Another Look at the Evidence on Money-Income Causality
Stock and Watson's widely noted finding that money has statistically significant marginal predictive power with respect to real output (as measured by industrial production), even in a sample extending through 1985 and even in the presence of a short-term interest rate, is not robust to two plausible changes. First, extending the sample through 1990 renders money insignificant within Stock and Watson's chosen specification. Second, using the commercial paper rate in place of the Treasury bill rate renders money insignificant even in the sample ending in 1985. A positive finding is that the difference between the commercial paper rate and the Treasury bill rate does have highly significant predictive value for real output, even in the presence of money, regardless of sample. Alternative results based on forecast error variance decomposition in a vector autoregression setting confirm these findings by indicating a small and generally insignificant effect of money, and a large, highly significant effect of the paper-bill spread, on real output.
|Date of creation:||Oct 1991|
|Date of revision:|
|Publication status:||published as Journal of Econometrics, Volume 57, Issues 1-3, pp. 189-203, (May-June 1993)|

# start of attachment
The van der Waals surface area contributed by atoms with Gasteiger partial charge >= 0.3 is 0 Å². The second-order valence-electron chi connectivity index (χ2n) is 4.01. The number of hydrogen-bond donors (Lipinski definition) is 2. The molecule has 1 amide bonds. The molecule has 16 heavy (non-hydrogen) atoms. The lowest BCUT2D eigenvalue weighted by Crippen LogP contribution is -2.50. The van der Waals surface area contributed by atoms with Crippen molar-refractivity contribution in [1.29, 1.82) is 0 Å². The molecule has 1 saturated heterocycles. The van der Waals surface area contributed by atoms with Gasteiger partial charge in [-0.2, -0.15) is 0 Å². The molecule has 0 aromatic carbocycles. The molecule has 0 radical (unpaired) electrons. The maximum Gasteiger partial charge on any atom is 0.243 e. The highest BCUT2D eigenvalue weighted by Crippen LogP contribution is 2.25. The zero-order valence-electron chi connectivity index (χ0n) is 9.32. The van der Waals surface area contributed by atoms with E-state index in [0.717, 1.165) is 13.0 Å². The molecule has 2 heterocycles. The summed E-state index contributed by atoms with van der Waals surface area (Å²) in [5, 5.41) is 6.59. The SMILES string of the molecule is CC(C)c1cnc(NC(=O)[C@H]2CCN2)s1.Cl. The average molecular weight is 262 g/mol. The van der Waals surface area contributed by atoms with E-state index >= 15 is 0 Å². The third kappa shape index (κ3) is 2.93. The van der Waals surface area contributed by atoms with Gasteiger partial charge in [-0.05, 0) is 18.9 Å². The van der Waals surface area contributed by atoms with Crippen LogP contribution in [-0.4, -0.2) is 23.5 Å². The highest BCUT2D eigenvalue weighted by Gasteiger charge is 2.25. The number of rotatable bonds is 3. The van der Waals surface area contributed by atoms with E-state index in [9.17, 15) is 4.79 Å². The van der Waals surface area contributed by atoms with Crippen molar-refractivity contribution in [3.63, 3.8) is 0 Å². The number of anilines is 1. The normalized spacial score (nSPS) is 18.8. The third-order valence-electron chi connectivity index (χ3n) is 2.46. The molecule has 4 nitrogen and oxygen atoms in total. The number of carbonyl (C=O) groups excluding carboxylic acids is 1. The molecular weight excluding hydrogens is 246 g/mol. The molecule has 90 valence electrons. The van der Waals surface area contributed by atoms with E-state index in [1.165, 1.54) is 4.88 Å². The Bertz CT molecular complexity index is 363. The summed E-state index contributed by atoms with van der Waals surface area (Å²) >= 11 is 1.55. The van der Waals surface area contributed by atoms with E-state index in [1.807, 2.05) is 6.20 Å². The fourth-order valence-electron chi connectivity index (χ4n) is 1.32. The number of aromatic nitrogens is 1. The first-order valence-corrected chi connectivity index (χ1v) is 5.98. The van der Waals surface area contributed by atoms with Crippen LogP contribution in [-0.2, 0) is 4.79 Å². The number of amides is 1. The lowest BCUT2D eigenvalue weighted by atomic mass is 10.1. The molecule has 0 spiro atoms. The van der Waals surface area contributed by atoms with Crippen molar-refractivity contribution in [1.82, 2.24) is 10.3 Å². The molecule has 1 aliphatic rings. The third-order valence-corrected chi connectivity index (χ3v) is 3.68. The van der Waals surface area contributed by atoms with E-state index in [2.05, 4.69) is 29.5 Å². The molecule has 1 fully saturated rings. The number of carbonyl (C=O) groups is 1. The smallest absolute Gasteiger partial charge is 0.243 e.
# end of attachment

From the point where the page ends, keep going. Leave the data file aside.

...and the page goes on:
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- Robert B. Litterman & Laurence Weiss, 1983.
"Money, Real Interest Rates, and Output: A Reinterpretation of Postwar U.S. Data,"
NBER Working Papers
1077, National Bureau of Economic Research, Inc.
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"Do Equilibrium Real Business Cycle Theories Explain Postwar U.S. Business Cycles?,"
in: NBER Macroeconomics Annual 1986, Volume 1, pages 91-146
National Bureau of Economic Research, Inc.
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- Friedman, Benjamin M & Kuttner, Kenneth N, 1992. "Money, Income, Prices, and Interest Rates," American Economic Review, American Economic Association, vol. 82(3), pages 472-92, June.
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